Every day in Scotland, 40 people lose their lives to heart and circulatory disease. Every week, around 500 people go to hospital due to a heart attack. And every month, 26 babies are diagnosed with a heart defect.
When it comes to heart disease, we throw around a lot of statistics. They’re important because they help people to understand the enormous scale of the problem we face. The good news is that death rates have fallen significantly in the last few decades, thanks to the research that has brought new discoveries in diagnosis, prevention and treatment.
But coronary heart disease is still the single biggest killer of Scots, and there are around 670,000 people coping every day with the challenges of heart and circulatory disease.
And we also need to remember that, behind every one of those numbers, there is an individual and a family with first-hand experience of the devastation that heart disease can cause.
Imagine finding out that your long-awaited baby has been born with a complex heart problem. The tragedy of your teenager heading off to school one day, and never coming home because they’ve suffered a cardiac arrest with absolutely no warning.
Or the shock of discovering that you are one of the estimated 50,000 people in Scotland who carry a faulty gene that could cause sudden death, and having to explain to your family that they might be at risk too.
That’s why we’ve been working hard throughout February to spread the word about how heart disease can rip apart people’s lives.
As we’ve worked on this campaign, I’ve had the privilege of meeting some utterly inspiring individuals and families who have been helping us to raise awareness of the heart conditions that affect them.
One of those people is Ross Peters, now aged 23, who had initially become ill on holiday in Greece in 2015. He went to his GP when he got home, feeling bloated and breathless. Ross was shocked to find out that he had inherited a faulty gene that caused him to develop dilated cardiomyopathy (DCM).
This condition causes the heart muscle to become stretched and thin, and stops the heart being able to pump blood around the body efficiently. A scan revealed that Ross’s heart was twice its normal size, and he describes his diagnosis as the worst moment of his life.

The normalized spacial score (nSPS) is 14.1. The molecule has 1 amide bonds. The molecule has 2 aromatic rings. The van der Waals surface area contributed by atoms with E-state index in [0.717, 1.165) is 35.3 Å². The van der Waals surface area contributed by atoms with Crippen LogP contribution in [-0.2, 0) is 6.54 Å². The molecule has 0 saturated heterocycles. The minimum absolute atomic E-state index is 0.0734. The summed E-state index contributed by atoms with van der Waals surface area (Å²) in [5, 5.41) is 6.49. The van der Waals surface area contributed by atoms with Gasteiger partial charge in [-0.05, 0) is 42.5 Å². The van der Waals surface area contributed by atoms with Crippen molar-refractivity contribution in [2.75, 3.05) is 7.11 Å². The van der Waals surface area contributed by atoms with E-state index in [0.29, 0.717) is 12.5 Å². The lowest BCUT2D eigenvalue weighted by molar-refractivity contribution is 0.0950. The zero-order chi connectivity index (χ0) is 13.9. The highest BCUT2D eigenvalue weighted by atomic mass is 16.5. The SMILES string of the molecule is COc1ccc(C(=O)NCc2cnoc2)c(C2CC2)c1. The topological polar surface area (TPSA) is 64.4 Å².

Fortunately, Ross has responded really well to treatment, and in August last year he had an implantable electronic defibrillator fitted at the Golden Jubilee Hospital.
He admits that he struggled at first with the emotional impact of his condition, feeling down about not being able to do everyday things like cooking for himself or walking the dog. Over time, Ross has come to terms with it and, as his physical condition has improved too, he’s now feeling more like himself, getting back to work in the family firm in Dundee, and living his life to the full.
As the faulty gene causing Ross’s DCM is inherited, the rest of his family were tested too.
There was a history of heart problems on father Norrie’s side of the family, and he has been found to have the faulty gene, although he hasn’t developed the same severe symptoms. Younger brothers Ryan (20) and Aaron (19) are waiting for the results of their tests, so it’s still a worrying time for the family.
Like so many of the remarkable people I meet through my job, Ross and his family have reacted really positively to a frightening situation. They want to share their experience to make more people aware that heart conditions can affect anyone, at any time.
Thanks to the generous support of our volunteers and donors over many years, BHF-funded researchers have identified some of the genes responsible for conditions like the one affecting the Peters family. The BHF has also helped to develop and fund genetic testing for some of these conditions, but there is still a lot of work to be done.
As director of BHF Scotland, I’m hugely proud of the fact that we’re the nation’s largest independent funder of cardiovascular research. Right now, we’re investing around £63 million in Scottish universities, funding pioneering research into many of the heart and circulatory conditions that continue to devastate families every single day.
Just as I’m humbled by our supporters who are affected by heart disease, I’m also hugely motivated when I meet our researchers. Because each one of them is working tirelessly to find new ways to fight back against heart disease and the devastation that it causes to every person and every family affected. If you’re worried about your heart health, or concerned that your family could be affected by an inherited heart condition, you can call our Heart Helpline on 0300 330 3311.
And there’s more information on how the BHF is working to end the devastation of heart disease at www.bhf.org.uk/unexpected
James Cant, Director, BHF Scotland